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1 – 12 July 2019
The Summer School has been carefully designed and developed to provide participants with a comprehensive understanding of the immigration and asylum policy of the EU from a legal perspective. The programme is organised by the Odysseus Network for Legal Studies on Immigration and Asylum in Europe, which was founded in 1999 with the support of the European Commission and is coordinated by the Institute for European Studies of the Université libre de Bruxelles (ULB).
In addition to the content of the taught classes, the course also provides an excellent opportunity to spend an intellectually stimulating fortnight among a group of around one hundred fellow participants specialised in the area of asylum and immigration from all over Europe. The setting of the Summer School in Brussels, the home of the European institutions, creates a unique environment that facilitates participants’ deeper engagement with the institutions. Participants in the Summer School typically include PhD and graduate students, researchers, lecturers, EU and Member State officials, representatives from NGOs and International Organisations, lawyers, judges, social workers and more. The classes are taught by academics from the universities cooperating in the Odysseus Network, which is represented in all EU Member States, and by high-ranking officials from the European Institutions, particularly the European Commission. The Summer School programme is offered in English or in French. Classes are taught separately, with participants able to indicate their language preference in advance.
Participants can choose to follow either the English-language stream or the French-language stream of the Summer School. Participants will attend all classes in the language indicated in their application, with the exception of courses given by high officials of the EU which will be exclusively taught in English. Both streams cover the same set of class topics, and participants from both streams will be able to socialise together during the extracurricular activities.
The Odysseus Academic Network is a network of legal experts in immigration and asylum in Europe. It was founded in 1999 by Philippe de Bruycker, Professor and researcher at the Institute for European Studies of the Université Libre de Bruxelles (ULB), with the financial support of the European Commission. The network is a platform for the exchange of knowledge and expertise between academics, policy-makers, practitioners and NGOs in the field of immigration and asylum law and policy.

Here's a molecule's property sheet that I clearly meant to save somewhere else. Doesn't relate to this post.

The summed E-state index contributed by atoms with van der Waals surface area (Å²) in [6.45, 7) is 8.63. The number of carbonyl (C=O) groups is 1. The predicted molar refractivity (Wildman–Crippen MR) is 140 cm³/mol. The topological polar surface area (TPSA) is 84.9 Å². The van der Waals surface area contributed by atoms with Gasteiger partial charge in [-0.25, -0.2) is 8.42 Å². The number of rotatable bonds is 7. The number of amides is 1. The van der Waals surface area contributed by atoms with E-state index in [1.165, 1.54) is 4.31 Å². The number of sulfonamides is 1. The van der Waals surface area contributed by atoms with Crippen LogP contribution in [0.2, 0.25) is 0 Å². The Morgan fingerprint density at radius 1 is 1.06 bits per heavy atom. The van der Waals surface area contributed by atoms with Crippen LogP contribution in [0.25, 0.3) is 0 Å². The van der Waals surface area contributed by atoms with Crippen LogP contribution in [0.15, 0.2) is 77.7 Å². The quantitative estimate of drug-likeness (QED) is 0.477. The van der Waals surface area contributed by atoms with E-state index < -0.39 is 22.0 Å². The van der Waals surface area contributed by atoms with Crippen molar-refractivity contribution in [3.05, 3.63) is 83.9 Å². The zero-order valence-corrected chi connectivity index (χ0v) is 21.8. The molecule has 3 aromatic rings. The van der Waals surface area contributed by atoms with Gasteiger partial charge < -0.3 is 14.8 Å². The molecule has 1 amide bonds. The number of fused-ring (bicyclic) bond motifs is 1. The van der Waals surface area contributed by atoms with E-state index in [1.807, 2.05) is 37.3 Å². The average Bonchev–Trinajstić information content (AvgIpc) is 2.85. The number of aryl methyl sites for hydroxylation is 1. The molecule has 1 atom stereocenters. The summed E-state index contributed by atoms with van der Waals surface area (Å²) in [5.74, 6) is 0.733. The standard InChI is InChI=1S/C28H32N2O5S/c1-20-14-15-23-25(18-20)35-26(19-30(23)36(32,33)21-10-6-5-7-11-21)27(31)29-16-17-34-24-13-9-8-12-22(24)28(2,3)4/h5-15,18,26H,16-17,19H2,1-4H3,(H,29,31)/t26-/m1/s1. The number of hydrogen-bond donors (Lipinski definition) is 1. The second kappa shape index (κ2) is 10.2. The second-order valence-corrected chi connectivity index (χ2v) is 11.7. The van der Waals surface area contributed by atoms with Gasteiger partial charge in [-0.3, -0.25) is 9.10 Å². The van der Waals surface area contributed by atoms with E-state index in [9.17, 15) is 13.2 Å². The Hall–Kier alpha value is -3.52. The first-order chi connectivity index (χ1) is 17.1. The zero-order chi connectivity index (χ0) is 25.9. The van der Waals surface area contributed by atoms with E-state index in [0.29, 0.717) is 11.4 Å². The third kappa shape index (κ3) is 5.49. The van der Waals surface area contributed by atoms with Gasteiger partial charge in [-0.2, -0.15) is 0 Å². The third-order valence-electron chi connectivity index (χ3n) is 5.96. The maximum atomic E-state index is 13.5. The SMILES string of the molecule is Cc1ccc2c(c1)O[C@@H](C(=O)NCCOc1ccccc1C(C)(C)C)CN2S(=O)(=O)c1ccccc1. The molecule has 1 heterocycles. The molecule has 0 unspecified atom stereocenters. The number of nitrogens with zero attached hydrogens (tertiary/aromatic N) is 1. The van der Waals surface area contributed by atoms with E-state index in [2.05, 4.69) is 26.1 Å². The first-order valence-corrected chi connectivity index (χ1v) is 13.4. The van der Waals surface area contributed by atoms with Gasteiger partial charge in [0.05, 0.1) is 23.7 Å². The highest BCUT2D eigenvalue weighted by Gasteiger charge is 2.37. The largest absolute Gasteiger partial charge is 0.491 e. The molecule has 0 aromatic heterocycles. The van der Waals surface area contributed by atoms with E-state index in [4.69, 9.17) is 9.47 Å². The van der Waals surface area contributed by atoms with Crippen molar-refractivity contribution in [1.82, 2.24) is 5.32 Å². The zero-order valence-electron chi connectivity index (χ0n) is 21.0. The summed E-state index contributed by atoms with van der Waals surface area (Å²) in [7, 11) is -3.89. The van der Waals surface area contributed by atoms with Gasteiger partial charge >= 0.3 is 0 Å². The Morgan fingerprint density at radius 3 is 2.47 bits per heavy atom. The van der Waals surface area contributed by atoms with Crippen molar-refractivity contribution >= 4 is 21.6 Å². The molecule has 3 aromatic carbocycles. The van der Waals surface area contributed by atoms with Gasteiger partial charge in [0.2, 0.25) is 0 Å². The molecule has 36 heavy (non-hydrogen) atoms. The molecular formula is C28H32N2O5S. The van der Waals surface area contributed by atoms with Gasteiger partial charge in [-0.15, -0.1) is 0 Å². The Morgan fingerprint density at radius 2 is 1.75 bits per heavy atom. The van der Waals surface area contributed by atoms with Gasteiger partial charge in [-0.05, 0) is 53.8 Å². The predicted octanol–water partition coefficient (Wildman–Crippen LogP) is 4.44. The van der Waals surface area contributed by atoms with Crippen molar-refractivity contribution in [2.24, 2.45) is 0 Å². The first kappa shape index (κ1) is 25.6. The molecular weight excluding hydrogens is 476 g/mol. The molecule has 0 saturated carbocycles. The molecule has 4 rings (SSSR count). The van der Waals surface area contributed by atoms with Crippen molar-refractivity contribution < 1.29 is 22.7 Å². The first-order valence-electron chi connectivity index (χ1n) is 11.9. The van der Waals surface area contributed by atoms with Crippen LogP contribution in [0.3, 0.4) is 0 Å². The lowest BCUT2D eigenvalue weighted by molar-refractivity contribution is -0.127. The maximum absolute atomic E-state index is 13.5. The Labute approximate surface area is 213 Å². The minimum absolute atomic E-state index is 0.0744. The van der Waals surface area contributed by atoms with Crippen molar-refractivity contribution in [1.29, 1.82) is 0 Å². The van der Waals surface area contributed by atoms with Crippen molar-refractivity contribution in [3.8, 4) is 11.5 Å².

The network has an administration team based in Brussels, and also brings together experts from all EU Members States (with the exception of Estonia), Norway, Switzerland and Iceland. Since 1999, the Odysseus Network has grown to include around 50 members. The network has created a pan-European community of researchers and experts in the field of EU immigration and asylum, and through this strengthened cooperation, it provides a comprehensive analysis of migration issues, both at the European and national levels.
The Odysseus Network has coordinated research projects on the EU Return Directive, alternatives to detention, and a comparative study on the transposition of ten EU directives by Member States, including directives on reception conditions, qualification, and family reunification. The network has also produced a number of publications on subjects such as vulnerability in EU law on asylum, subsidiary protection, and free movement of persons in the EU. Every year, a summer school is organised in Brussels on European immigration and asylum law and policy.
As part of the OMNIA project, which is funded by the Jean Monnet Foundation for Europe, the Odysseus Network will expand its activities to include a blog analysing recent developments in the field of immigration and asylum law and policy, a series of three annual policy conferences to be held in Brussels, e-learning modules and a virtual platform giving access to several databases. This will enhance cooperation between the members of the network, and will strengthen the links between this community of experts and policy makers. The OMNIA project will therefore increase the impact of academic research in the area of migration and asylum.
For more information, look at our activities’ reports: